Six plus eight, minus loads
Sub-£20k V8 magic or a £32k six-cylinder M4 that looks new?
THERE ARE ALL TOO FEW M divisiontuned BMWs that can be categorised as bargains. But there are still options. Take the E90 M3 saloon, a rare M3 that packages a peak M division 4.0-litre V8 in a stealthy fourdoor body. It’s a condensed M5, and already collectible – today, V8 saloons start from £17k, and we’d expect that to at least hold firm.
If you crave the latest M4 but can’t stomach the £59k new price, early cars look much the same, but are readily available for a little over £30k. With lower running costs and better performance from its turbo-straight six, and a sharper chassis than its predecessor too, there’s much to recommend the M4.
The M3’s V8 sounds interesting…
It sounds amazing. The 4.0-litre unit marks the end of M division’s naturally-aspirated line, and scorches to 8300rpm like its pistons are fireworks. The power delivery is also perfectly in balance with the playful chassis. A relative lack of low-down torque – 295lb ft doesn’t arrive until 3900rpm – lets you get the
power down, while still providing the option of getting frisky if you really provoke it. The engine dominates this car, but it doesn’t overwhelm it.
New, the saloon used to cost £1415 less than the coupe at £49,415, but four times fewer saloons were produced and just 1909 came in right-hand drive. David Burton owns the example photographed. ‘It’s a 2008 car with 52,000 miles, and I paid £20k six months ago,’ he says. ‘It’s by far the thirstiest car I’ve owned but the noise is worth it. I’ve had a main oil service at Munich Power in Redhill, which cost £600 – more than my old E46 M3, because the engine takes more oil.’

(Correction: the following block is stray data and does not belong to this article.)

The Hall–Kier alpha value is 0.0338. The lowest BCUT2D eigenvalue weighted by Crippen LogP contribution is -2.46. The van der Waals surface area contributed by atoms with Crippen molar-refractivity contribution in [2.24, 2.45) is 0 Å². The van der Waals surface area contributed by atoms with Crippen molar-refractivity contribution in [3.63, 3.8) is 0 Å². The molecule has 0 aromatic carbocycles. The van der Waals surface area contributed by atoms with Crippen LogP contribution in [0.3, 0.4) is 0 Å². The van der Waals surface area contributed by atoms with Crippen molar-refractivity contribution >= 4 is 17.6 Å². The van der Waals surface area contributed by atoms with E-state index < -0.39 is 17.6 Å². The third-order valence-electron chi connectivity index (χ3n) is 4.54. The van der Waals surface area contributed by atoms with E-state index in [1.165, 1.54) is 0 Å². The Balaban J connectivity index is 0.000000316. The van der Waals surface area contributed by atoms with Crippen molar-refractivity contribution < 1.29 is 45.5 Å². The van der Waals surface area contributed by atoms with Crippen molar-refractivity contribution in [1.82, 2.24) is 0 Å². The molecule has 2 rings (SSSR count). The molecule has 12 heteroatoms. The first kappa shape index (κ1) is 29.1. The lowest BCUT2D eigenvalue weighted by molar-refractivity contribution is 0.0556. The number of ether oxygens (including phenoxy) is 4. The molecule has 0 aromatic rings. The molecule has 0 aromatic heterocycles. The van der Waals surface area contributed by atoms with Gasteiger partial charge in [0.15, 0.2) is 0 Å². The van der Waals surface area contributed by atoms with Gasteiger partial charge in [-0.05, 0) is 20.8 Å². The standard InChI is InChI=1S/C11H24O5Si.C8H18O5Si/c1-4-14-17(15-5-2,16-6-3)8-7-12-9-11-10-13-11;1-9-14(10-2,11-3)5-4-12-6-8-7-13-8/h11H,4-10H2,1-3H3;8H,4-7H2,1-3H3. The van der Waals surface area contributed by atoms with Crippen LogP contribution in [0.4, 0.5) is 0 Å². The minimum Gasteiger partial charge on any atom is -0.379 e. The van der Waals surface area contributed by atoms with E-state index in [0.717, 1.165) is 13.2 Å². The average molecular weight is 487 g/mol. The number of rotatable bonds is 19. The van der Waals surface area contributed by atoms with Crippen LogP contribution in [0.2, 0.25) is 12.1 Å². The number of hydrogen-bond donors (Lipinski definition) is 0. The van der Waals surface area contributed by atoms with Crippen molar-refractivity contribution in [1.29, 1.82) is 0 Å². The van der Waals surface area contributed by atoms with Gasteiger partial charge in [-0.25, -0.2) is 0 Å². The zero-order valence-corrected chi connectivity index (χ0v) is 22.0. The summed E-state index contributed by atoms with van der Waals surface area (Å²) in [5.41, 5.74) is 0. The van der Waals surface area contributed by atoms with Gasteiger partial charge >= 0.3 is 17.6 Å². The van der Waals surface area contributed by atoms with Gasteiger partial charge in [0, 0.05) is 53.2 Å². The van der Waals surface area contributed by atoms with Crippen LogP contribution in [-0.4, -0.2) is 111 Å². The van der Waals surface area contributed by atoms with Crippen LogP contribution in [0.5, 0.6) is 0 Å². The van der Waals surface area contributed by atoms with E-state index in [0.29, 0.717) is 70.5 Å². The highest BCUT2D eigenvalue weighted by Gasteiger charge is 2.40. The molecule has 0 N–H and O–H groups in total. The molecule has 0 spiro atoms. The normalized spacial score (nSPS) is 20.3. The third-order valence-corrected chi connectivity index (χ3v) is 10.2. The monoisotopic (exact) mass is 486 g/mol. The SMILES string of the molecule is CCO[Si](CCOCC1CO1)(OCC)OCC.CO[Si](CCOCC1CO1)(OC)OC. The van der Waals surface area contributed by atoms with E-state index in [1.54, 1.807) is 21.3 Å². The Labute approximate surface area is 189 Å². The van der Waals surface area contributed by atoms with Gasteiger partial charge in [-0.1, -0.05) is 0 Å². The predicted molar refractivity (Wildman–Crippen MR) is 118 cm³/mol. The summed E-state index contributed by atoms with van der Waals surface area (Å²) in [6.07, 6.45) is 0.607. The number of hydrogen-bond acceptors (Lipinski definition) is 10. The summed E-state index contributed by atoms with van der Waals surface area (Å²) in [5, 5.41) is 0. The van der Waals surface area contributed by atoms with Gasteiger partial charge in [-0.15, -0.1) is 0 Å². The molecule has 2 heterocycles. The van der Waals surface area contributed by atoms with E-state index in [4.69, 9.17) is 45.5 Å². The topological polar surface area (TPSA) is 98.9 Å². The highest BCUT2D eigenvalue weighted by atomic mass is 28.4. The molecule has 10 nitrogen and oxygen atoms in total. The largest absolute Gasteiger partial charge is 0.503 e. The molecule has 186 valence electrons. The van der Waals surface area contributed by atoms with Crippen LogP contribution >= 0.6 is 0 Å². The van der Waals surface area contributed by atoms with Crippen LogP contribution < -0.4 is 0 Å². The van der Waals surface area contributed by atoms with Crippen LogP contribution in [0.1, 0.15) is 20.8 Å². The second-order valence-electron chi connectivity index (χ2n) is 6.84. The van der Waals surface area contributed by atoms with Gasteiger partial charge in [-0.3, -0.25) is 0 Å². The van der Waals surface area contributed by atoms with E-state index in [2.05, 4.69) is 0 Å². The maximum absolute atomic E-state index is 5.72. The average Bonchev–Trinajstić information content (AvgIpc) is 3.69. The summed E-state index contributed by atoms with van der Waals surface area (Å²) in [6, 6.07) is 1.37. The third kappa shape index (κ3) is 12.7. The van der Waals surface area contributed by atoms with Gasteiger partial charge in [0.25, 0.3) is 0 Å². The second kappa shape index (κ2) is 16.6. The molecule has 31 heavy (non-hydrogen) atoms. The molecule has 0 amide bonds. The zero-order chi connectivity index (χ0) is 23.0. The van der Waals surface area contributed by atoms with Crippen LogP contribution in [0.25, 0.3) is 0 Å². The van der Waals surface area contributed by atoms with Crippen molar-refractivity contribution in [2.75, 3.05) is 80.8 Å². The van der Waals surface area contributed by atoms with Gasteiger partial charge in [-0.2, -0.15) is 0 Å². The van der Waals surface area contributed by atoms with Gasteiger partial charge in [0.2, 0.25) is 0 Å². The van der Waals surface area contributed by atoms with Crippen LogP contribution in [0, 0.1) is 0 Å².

Who wouldn’t like the idea of a half-price M4?
It’s a lot of M for the money. The M4’s twin-turbo straight-six can’t match the old V8’s charisma, but you do get a huge extra serving of torque – 406lb ft at a far more accessible 1850rpm – and it still hauls strongly to 7300rpm. The chassis is also better resolved than the old M3’s. Jump in the low-slung driver’s seat, fire off down the road and the M4 feels like the sharper, more polished machine.
The cabin, too, marks a big leap in quality, and the sculpted bucket seats do the daily stuff as expertly as they hold you tight on a trackday. Put it all together and you’ve got a comprehensively more modern machine than the V8, one that can show its predecessor a clean set of quad exhausts.
What goes wrong?
V8 throttle bodies can fail. ‘Some 50,000-mile cars have had them done, others are getting to 70,000 miles and need them for the first time,’ says Dan Norris of Munich Legends. ‘You’ve got two cylinder banks, and if one side goes, really you should replace the other; it’s around £1000 a side.’
The M differential can get noisy. If diff additive doesn’t work, you’ll need a replacement for £2500.
But the M4? ‘We’ve had next to no issues with them and certainly no major failures,’ reports Norris. ‘Most tend to be quite low mileage, and they’re often still under warranty.’ 4
Thanks to Munich Legends (munichlegends.co.uk), BMW Car Club
GB (bmwcarclubgb.uk) and David Burton